I mean it man! I need a lawyer who believes in my innocence. You have to believe that to do this case.
You’re wrong I don’t, I just don’t. It’s not going to make me work harder on your case like in some stupid movie and it’s certainly not going to make it more likely that you walk. In fact, if you really are innocent then it’s probably going to hurt you and your case more than anything because, for one thing, I would probably be so distracted by the novelty of the situation I’d be rendered ineffective and, for another, your innocence might mean your devilish theory is true in which case we’d be really screwed because from where I’m sitting the devil appears to be pretty effective, certainly more so than the average DA. So stop, I beg.
I want another lawyer.
But the fulcrum of criminal justice allows A Naked Singularity to explore the wide array of subjects that obsess its author; whaling gave Melville the same freedom in Moby-Dick, and in both books, characters converse in baroque homilies that are as far from the bulleted minimalism of most modern fiction as it’s possible to imagine. This is very much the Karamazov, not the Coen, brothers, as in a sharp and passionate debate on the nature of divine justice:
And don’t tell me about free will. I’m talking about babies born hideously disfigured solely for the purpose of experiencing extreme suffering prior to being extinguished for good. And don’t forget their parents, devoured from within by psychic Ichneumonidae as a result and don’t even get me started on that. Realize that this is clearly outside the scope of free will, since there is nothing any human being has conceivably done to cause the situation. This is a huge distinction so don’t forget it: I’m not asking how God could allow some dude to walk into McDonalds and spray the place with bullets, since I’m sure you’ll say God has to give that dude autonomy for morality and even life to have any meaning. Fine. Bullshit but fine. What about the kid born with two heads though? Explain why God so loved the world he gave it twins of the Siamese variety that an infernal boiling agony should suffer unto their parents the length and breadth of their interminable days.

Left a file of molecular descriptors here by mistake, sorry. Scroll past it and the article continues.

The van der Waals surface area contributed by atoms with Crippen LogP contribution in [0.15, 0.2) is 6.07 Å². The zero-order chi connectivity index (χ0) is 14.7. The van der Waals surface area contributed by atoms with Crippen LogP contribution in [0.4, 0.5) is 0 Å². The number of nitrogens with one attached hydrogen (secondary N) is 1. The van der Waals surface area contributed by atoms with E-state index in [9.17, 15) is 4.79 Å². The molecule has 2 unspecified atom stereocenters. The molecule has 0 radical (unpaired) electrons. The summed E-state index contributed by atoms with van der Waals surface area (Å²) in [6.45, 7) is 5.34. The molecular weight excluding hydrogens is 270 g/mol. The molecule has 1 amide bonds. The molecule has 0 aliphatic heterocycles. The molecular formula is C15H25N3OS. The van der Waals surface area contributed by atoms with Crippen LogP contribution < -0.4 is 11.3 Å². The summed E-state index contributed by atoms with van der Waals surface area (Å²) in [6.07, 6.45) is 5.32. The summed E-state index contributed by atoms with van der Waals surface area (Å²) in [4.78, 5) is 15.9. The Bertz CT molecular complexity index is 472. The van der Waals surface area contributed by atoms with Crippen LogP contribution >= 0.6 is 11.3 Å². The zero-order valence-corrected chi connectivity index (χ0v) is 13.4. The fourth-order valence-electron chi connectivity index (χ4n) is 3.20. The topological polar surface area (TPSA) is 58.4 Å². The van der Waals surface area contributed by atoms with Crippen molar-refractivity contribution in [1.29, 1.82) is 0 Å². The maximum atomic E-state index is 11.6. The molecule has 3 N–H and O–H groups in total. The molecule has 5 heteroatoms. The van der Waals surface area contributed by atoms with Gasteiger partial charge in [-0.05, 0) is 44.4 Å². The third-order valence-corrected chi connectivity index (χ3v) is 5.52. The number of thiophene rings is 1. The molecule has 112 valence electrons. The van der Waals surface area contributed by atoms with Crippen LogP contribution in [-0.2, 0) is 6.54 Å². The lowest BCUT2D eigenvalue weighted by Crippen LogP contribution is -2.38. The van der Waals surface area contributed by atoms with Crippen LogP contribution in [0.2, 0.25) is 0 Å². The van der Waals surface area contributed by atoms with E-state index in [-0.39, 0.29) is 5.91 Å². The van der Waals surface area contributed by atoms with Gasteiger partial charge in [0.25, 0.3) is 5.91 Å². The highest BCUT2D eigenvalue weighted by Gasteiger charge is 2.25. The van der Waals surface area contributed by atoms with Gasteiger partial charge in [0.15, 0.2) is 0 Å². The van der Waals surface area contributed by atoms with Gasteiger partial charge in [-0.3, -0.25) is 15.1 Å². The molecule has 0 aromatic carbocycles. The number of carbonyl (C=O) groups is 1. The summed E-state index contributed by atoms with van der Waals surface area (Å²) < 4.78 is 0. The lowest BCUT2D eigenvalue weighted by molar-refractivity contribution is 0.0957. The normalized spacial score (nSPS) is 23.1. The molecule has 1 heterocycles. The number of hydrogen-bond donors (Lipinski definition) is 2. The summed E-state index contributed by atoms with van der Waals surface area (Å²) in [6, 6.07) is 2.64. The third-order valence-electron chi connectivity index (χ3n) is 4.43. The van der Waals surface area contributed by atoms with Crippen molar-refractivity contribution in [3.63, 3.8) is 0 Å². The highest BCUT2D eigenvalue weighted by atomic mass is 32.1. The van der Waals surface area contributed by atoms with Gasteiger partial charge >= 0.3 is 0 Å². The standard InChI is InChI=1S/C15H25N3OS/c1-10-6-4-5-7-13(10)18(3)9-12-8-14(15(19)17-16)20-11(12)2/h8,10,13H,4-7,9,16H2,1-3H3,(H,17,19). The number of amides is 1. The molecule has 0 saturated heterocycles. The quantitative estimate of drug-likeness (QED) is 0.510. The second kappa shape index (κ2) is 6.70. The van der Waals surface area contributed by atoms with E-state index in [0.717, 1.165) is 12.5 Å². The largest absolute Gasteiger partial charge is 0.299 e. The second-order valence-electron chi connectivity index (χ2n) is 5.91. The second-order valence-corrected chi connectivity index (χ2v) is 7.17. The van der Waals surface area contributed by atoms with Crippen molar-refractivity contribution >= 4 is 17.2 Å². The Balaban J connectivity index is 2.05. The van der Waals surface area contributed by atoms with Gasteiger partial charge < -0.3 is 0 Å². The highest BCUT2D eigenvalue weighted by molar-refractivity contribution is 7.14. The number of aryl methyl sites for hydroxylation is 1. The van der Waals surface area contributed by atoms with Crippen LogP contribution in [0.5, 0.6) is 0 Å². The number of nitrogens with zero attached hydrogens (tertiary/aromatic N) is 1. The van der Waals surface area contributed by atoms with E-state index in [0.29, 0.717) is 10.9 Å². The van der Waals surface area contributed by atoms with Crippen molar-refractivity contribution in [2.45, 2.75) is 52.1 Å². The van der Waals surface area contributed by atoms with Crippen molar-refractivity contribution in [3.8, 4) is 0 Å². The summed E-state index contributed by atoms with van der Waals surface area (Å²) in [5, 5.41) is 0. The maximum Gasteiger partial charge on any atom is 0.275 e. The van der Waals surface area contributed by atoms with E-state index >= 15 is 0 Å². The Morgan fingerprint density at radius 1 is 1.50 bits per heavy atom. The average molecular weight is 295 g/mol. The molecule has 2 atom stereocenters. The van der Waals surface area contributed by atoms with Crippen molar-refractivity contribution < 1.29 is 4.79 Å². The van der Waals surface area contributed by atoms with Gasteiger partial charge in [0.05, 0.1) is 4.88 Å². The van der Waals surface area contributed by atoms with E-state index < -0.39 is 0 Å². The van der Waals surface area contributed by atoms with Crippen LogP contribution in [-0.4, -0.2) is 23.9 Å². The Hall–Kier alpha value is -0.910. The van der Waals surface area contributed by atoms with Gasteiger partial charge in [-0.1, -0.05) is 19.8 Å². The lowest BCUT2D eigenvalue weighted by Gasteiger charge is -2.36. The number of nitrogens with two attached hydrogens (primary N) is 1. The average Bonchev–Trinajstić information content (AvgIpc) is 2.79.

The febrile over-abundance of A Naked Singularity is both its greatest, most unabashedly Rabelesian quality and its most unintentionally frustrating one, because it brings us back to XLibris and the question of lost sleep. If a book of this unsettling oddness and power can be found, virtually at random, on the lists of one such self-publish print-on-demand outfits, then who’s to say how many more there might be ought there in the sprawling infinitude of computers and ISBNs? Who’s to say what we’re all missing because we can barely keep our chins above the cresting flood of words, words, words that threatens to engulf the post-book age?
I don’t know, and even reading as fast as I can, I may never know. But I didn’t miss A Naked Singularity, and neither should you.